But this is all beside the point. Because this is not a political issue. There are political issues attached to it, which change the dynamics of it; but they do not change the core issue. The core issue is that a woman has said she was attacked. And while there is no evidence beyond her word that Kavanaugh was the man who did it, there is evidence that it happened, both in her willingness to come forward with the accusation when there is little evidence that she gains thereby (I say “little evidence” because she might be using this allegation to hurt Kavanaugh and Trump, and her gain might be their loss. But there’s no evidence that Dr. Ford is a fanatic who would throw away her entire life for the sake of sticking it to Trump, just so he could nominate a different Republican Ken doll to the court after tossing out Kavanaugh. Also note that if her intent was political drama, she would have made the very same play that Feinstein made, coming out publicly at the most intense moment, rather than sending a letter to her congresswoman two months ago.), and in the fact that she recounted the attack to her therapist in 2012, long before she could have predicted she’d make an allegation against a Supreme Court nominee. It is not clear that she is telling the truth, because it is not clear that she definitely recalls the truth; that it happened seems likely, but that it was Kavanaugh is in some doubt. She took a polygraph test and passed it, but that isn’t good evidence; the therapist’s notes from 2012 differ from her story in critical ways (The notes say there were four males in the room when she was attacked. Kavanaugh is not named in them.); she can’t recall many details about the overall situation (though she has not had the opportunity to speak about this and answer questions, so we don’t yet know everything she recalls, only what her initial public statements describe); the other people in the room deny her allegations. That Kavanaugh denied it doesn’t show he’s innocent, because of course he has quite a lot to gain from denying it and nothing to gain from admitting guilt; the testimonials of his good character and the fact that there are many women whom he hasn’t attempted to rape do not, of course, mean anything at all.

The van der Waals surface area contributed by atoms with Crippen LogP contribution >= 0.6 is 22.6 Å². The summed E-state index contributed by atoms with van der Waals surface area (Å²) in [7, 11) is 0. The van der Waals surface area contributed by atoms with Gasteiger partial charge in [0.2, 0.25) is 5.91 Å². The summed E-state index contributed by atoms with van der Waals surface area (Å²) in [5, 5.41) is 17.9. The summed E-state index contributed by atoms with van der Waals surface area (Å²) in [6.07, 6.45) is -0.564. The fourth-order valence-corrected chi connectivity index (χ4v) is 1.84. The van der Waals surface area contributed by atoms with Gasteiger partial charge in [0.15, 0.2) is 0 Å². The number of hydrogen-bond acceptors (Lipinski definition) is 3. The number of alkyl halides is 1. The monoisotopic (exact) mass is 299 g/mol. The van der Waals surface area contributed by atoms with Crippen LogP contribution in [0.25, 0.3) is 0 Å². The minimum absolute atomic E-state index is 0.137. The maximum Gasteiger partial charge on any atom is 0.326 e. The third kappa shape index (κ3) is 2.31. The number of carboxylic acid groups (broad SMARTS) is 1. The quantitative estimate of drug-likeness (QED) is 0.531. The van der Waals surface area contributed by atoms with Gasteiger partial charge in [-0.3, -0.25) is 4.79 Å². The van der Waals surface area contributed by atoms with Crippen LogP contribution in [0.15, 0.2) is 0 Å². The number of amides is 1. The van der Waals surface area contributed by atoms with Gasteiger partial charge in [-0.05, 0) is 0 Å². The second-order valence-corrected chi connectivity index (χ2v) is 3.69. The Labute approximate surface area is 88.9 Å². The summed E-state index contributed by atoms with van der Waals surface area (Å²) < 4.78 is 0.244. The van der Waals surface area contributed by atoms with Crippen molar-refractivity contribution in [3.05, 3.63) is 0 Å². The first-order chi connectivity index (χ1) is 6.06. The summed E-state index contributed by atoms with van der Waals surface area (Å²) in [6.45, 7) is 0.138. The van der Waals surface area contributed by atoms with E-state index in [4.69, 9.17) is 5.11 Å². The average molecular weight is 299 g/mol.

So what do we do when there is a credible but not airtight accusation of a serious crime? It depends. What would be gained from pursuing the matter? What would the costs be? If this was just two people with an old trauma between them, then there wouldn’t be much for society to gain, and it wouldn’t be worth very much to pursue it; it would of course be worth the world for Dr. Ford to pursue it, and people who could help her would be, I think, honor bound to do so if they could, for her sake. But this is a 35-year-old crime, and if she brought it to a Maryland prosecutor, even if the statute of limitations didn’t exist (And by the way: it shouldn’t. The statute of limitations is that “Boys will be boys” bullshit made into law – “Well, shucks, he hasn’t raped anybody since then, so what’s the big deal?” – and it’s everything wrong with our justice system.), the prosecutor might not pursue it because there are other crimes and other criminals that pose larger threats. I think the story should be published, because there is not a better way to find out if other women might have suffered similarly; and if there is a pattern of behavior, suddenly there is much more reason to pursue charges against the assailant, to protect other innocents from harm.